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Leonardo da Disney

Alfred Eisenstaedt/The LIFE Picture Collection/Getty

Artists are commonly supposed to work by inspiration rather than by the conscious use of their intelligence. It is not always profitable to refute this insulting assumption, for the subtleties of a creative process are hard to communicate; and the tendency of the ignorant to surround the arts with the dignity of mystery has its advantages. But if it were necessary to prove that occasionally artists use their brains one could always produce Leonardo da Vinci and Walt Disney. The man Leonardo was an adventurous mind, fond of wheels, an engineer. As an artist he was an innovator constantly experimenting to widen the domain of art. He was (so far as I can make out) the first to go after painting round instead of flat, so that he produced an effect, new in his time, of the figures standing out from the background. Before that artists, judging color and outline more important than light and shade, had been satisfied with figures that seemed merely to be superimposed. Leonardo added to the capacity of expression the power to give depth of atmosphere. (La Giaconda, by the way, is not a good example of the point, for it has been tinkered with too often. Perhaps the Virgin and Child in the Louvre is a better one.)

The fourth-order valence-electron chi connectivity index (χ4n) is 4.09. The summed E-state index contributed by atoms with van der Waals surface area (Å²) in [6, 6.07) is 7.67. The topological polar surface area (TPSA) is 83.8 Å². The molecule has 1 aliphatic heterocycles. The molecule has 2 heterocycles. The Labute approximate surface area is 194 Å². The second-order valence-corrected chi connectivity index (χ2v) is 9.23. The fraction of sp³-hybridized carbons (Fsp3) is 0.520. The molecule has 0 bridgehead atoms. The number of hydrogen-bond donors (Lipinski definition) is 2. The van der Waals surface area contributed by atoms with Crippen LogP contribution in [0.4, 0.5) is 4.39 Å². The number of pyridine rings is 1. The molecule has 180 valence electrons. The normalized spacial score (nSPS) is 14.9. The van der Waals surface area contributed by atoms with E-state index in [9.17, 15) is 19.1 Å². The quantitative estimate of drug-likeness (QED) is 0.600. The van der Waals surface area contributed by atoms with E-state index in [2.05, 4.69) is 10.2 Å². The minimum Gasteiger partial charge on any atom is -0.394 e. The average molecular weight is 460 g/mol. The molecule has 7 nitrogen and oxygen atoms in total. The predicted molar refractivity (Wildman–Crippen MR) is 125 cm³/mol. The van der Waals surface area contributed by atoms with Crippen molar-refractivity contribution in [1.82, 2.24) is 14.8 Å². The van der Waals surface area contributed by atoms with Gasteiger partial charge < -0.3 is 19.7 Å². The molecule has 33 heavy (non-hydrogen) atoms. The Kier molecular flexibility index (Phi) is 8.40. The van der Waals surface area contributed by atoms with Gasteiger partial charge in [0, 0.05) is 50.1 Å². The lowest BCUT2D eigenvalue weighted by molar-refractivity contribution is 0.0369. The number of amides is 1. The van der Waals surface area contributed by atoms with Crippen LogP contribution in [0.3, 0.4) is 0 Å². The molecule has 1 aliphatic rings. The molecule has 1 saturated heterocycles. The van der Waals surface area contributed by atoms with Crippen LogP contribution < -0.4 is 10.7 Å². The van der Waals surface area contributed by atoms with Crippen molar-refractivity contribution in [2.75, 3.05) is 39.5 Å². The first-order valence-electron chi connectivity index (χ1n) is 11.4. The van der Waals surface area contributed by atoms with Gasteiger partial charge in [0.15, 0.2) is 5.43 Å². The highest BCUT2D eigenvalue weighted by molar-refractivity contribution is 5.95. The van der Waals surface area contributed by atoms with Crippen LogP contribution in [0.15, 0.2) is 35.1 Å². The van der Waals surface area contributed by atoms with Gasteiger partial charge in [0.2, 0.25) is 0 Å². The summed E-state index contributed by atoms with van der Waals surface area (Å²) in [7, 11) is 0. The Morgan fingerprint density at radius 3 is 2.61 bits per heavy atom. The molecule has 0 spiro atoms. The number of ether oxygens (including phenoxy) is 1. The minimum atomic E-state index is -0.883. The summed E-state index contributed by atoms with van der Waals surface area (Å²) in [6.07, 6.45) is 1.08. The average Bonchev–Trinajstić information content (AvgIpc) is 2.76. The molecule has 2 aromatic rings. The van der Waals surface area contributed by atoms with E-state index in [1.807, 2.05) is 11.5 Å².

Leonardo’s philosophy was that will was the energy of life. He was all for energy. Muscular movement and the dynamics of anatomy were favorite studies of his. The sketches for his famous equestrian bronze of Francisco Sforza show that he worked out that horse in a whole range of movement, galloping, rearing up, and still. Just like the drafts for what we call a “film cartoon.” Incidentally, though Leonardo, by an unaccountable oversight, neglected to invent the cinema for himself and therefore had not its possibilities to play with, he was more than a bit of a cartoonist in our modern sense. Ordinary shapes bored him. He liked strange blobs and angles and burlesque outlines; he often drew allegorical sketches, moral and social satires and fables.

As to the other one. Disney, I think, has the grave disadvantage of not having been dead 500 years. His generation appreciates his works, of course, but not, I fear, in the right way. Cinema audiences can hardly be expected to perceive his true significance. They are too preoccupied with sound accompaniment and idea content. Put on one side, please, the music and noise. Throw out Donald Duck. Forget “film cartoons.” Consider moving drawings.